Banks do it, television companies have mostly done it already, car manufacturers do it with enthusiasm: and now higher education is doing it in bulk. As we show on page 6, mergers are in fashion, but is educational provision likely to be the beneficiary?
The biggest of the mergers now in prospect, in which Imperial College is grazing on Wye, the University of London's agricultural college, ought to be the simplest to finalise. They are both within the University of London, which will minimise the bureaucratic problems over issues such as working conditions that often bedevil merger proposals. And the possible research and teaching gains are immense. Imperial already has a strong presence in biology and biotechnology, and one of London's top medical schools, and the crossover with emerging agricultural technology could be significant. As well as a prime slice of central London, Imperial's assets already include a mine in Cornwall and a biology centre in Surrey - its claim to be Britain's answer to Stanford or MIT can only be strengthened by adding acres in Kent.
For some humbler institutions, mergers now being planned have the more modest role of allowing specialist provision to be maintained in a harsh climate. Moray House is the third of Scotland's five teacher training monotechnics to be absorbed by a university, in this case Edinburgh, and the other two will probably follow. A similar process is far advanced with nursing. It is a good thing academically for teaching and nursing to turn into all-graduate professions. And from the point of view of institution managers, it makes sense to merge rather than face a future in which a single-subject college is dependent on its ability to bring in students. This applies doubly in teaching and nursing, where research funding is modest and teaching brings in most of the money.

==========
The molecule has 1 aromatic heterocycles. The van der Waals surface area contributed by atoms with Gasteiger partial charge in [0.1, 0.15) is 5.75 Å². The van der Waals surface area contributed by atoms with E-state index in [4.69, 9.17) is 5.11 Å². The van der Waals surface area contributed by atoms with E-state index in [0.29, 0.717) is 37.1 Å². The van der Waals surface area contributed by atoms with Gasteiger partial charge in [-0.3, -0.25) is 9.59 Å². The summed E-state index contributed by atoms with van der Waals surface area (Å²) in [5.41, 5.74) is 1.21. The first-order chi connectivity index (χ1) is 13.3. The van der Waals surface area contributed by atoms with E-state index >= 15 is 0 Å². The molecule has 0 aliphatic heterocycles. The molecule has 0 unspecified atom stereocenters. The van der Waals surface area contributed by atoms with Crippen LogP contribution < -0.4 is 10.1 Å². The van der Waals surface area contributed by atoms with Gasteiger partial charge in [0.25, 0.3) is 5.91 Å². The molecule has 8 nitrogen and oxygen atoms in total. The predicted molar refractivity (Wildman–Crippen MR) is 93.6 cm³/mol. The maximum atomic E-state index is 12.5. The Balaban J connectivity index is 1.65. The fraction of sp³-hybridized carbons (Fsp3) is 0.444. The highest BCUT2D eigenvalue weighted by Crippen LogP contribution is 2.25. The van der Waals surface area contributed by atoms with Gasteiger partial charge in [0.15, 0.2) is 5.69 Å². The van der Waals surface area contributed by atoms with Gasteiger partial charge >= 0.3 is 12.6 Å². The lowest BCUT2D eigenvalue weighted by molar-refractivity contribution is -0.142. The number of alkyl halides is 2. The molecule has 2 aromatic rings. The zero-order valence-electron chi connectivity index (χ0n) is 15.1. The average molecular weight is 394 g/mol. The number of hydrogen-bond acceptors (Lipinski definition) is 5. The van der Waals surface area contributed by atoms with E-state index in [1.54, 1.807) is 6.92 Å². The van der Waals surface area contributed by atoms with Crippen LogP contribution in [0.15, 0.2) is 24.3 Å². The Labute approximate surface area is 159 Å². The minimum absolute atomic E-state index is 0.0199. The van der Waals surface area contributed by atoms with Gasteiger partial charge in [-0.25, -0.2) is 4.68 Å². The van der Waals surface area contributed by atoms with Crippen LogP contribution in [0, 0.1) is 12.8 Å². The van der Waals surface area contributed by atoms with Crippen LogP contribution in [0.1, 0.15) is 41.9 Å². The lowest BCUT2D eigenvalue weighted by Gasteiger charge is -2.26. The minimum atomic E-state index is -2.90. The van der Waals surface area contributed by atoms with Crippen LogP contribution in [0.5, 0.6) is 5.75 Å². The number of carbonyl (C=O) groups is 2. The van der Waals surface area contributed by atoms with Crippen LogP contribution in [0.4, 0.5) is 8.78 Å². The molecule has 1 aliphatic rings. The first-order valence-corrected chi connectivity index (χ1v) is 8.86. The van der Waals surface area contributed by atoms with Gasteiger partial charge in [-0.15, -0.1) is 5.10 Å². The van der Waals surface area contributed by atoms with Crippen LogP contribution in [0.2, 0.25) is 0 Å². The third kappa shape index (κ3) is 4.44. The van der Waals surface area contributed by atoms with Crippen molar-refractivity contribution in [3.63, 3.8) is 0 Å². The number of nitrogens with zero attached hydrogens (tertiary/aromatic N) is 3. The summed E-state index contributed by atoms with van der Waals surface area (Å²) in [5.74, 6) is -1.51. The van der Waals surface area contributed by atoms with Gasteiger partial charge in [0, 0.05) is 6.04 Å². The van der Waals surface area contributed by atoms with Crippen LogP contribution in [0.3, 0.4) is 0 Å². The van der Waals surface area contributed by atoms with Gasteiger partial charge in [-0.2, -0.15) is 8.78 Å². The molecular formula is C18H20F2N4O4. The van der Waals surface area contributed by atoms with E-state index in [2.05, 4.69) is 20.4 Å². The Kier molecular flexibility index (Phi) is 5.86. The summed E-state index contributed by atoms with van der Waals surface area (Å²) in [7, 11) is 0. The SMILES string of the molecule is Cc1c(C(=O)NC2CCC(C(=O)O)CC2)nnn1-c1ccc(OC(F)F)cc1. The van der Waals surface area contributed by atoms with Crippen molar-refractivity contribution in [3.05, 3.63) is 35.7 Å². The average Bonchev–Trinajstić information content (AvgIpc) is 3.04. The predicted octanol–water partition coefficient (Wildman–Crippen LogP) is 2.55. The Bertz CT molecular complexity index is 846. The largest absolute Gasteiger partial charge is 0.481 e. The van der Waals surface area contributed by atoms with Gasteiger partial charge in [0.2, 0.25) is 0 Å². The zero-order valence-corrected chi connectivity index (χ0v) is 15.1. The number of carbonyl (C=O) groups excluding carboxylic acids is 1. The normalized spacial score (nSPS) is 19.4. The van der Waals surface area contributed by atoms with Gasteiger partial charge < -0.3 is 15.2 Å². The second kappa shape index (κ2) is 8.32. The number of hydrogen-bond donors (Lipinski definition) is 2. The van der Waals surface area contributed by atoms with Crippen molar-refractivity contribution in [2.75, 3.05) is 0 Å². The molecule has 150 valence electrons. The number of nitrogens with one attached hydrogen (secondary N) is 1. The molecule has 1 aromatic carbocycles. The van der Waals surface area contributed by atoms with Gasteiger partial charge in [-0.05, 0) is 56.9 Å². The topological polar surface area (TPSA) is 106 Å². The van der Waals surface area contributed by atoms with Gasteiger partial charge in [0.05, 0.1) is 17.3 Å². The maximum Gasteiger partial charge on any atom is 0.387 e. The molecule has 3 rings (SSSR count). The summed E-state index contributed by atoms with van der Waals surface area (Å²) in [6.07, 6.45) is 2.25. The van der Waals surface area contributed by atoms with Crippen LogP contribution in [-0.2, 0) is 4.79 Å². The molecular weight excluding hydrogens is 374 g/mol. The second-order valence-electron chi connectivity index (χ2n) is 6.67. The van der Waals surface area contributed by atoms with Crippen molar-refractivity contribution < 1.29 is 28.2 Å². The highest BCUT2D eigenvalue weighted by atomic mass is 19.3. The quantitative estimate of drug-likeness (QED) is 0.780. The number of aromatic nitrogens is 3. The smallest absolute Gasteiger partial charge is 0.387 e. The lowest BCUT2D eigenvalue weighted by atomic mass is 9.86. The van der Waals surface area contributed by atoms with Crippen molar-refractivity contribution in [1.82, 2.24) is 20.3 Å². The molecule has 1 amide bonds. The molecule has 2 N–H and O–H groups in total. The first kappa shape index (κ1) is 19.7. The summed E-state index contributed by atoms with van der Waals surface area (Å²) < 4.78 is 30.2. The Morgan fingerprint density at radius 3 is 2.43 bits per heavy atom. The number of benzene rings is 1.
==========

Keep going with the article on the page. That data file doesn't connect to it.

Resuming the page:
But even in academe, it would be foolish to ignore the motive often observed during takeovers in the private sector - doing deals and setting up new businesses is a much more delicious way of spending the working day than the grind of running an existing setup, and often the thrill of the chase is part of the reason for proceeding.
But top executives' enthusiasms for mergers, whether in the private sector or in education, often fail to carry the day. In education, clearance has to be obtained from government and funding councils, and in some cases (such as Hertfordshire University and Dunstable College) refusal can be on seemingly arbitrary grounds. Property values and financial stability must also be roughly on a par if a merger is not to seem more like a rescue. And as the Glaxo Wellcome/ SmithKline Beecham merger - abandoned because of personality clashes between the leading lights - shows, even a merger that looks sensible on paper can fail to work out if the people cannot get on.
But despite these issues, the number of further and higher education providers is set to fall: the aim should be to ensure that the bodies that result will be stronger not just fewer.